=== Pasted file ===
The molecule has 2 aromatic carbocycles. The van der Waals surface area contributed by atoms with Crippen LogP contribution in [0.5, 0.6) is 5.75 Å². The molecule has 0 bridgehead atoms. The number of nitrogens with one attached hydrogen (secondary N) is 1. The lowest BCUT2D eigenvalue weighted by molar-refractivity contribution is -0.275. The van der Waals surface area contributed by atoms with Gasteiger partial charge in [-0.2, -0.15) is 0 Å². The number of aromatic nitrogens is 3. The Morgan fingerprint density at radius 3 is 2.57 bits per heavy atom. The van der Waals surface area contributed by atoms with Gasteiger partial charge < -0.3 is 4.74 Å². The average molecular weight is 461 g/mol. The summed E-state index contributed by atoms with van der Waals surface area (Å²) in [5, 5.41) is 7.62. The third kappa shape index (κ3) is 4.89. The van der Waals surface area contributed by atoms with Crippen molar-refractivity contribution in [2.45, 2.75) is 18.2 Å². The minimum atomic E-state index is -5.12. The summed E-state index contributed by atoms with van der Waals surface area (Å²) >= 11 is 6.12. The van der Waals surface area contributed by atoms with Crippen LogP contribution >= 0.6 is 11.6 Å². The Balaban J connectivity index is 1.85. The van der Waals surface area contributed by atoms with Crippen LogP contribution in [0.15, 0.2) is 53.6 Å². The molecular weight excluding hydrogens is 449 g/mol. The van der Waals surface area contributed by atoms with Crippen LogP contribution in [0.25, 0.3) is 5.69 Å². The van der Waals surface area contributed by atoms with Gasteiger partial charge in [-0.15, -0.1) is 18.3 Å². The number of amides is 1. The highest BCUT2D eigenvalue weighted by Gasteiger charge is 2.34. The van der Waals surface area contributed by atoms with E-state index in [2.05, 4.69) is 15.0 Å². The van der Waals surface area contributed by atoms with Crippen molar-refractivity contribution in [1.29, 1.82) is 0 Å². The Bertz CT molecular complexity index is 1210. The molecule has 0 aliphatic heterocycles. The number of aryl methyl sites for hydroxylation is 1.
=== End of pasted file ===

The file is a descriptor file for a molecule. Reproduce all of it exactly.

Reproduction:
The molecule has 2 aromatic carbocycles. The van der Waals surface area contributed by atoms with Crippen LogP contribution in [0.5, 0.6) is 5.75 Å². The molecule has 0 bridgehead atoms. The number of nitrogens with one attached hydrogen (secondary N) is 1. The lowest BCUT2D eigenvalue weighted by molar-refractivity contribution is -0.275. The van der Waals surface area contributed by atoms with Gasteiger partial charge in [-0.2, -0.15) is 0 Å². The number of aromatic nitrogens is 3. The Morgan fingerprint density at radius 3 is 2.57 bits per heavy atom. The van der Waals surface area contributed by atoms with Gasteiger partial charge < -0.3 is 4.74 Å². The average molecular weight is 461 g/mol. The summed E-state index contributed by atoms with van der Waals surface area (Å²) in [5, 5.41) is 7.62. The third kappa shape index (κ3) is 4.89. The van der Waals surface area contributed by atoms with Crippen molar-refractivity contribution in [2.45, 2.75) is 18.2 Å². The minimum atomic E-state index is -5.12. The summed E-state index contributed by atoms with van der Waals surface area (Å²) >= 11 is 6.12. The van der Waals surface area contributed by atoms with Crippen LogP contribution >= 0.6 is 11.6 Å². The Balaban J connectivity index is 1.85. The van der Waals surface area contributed by atoms with Crippen LogP contribution in [0.15, 0.2) is 53.6 Å². The molecular weight excluding hydrogens is 449 g/mol. The van der Waals surface area contributed by atoms with Crippen LogP contribution in [0.25, 0.3) is 5.69 Å². The van der Waals surface area contributed by atoms with Gasteiger partial charge in [-0.15, -0.1) is 18.3 Å². The number of amides is 1. The highest BCUT2D eigenvalue weighted by Gasteiger charge is 2.34. The van der Waals surface area contributed by atoms with E-state index in [2.05, 4.69) is 15.0 Å². The van der Waals surface area contributed by atoms with Crippen molar-refractivity contribution in [1.29, 1.82) is 0 Å². The Bertz CT molecular complexity index is 1210. The molecule has 0 aliphatic heterocycles. The number of aryl methyl sites for hydroxylation is 1.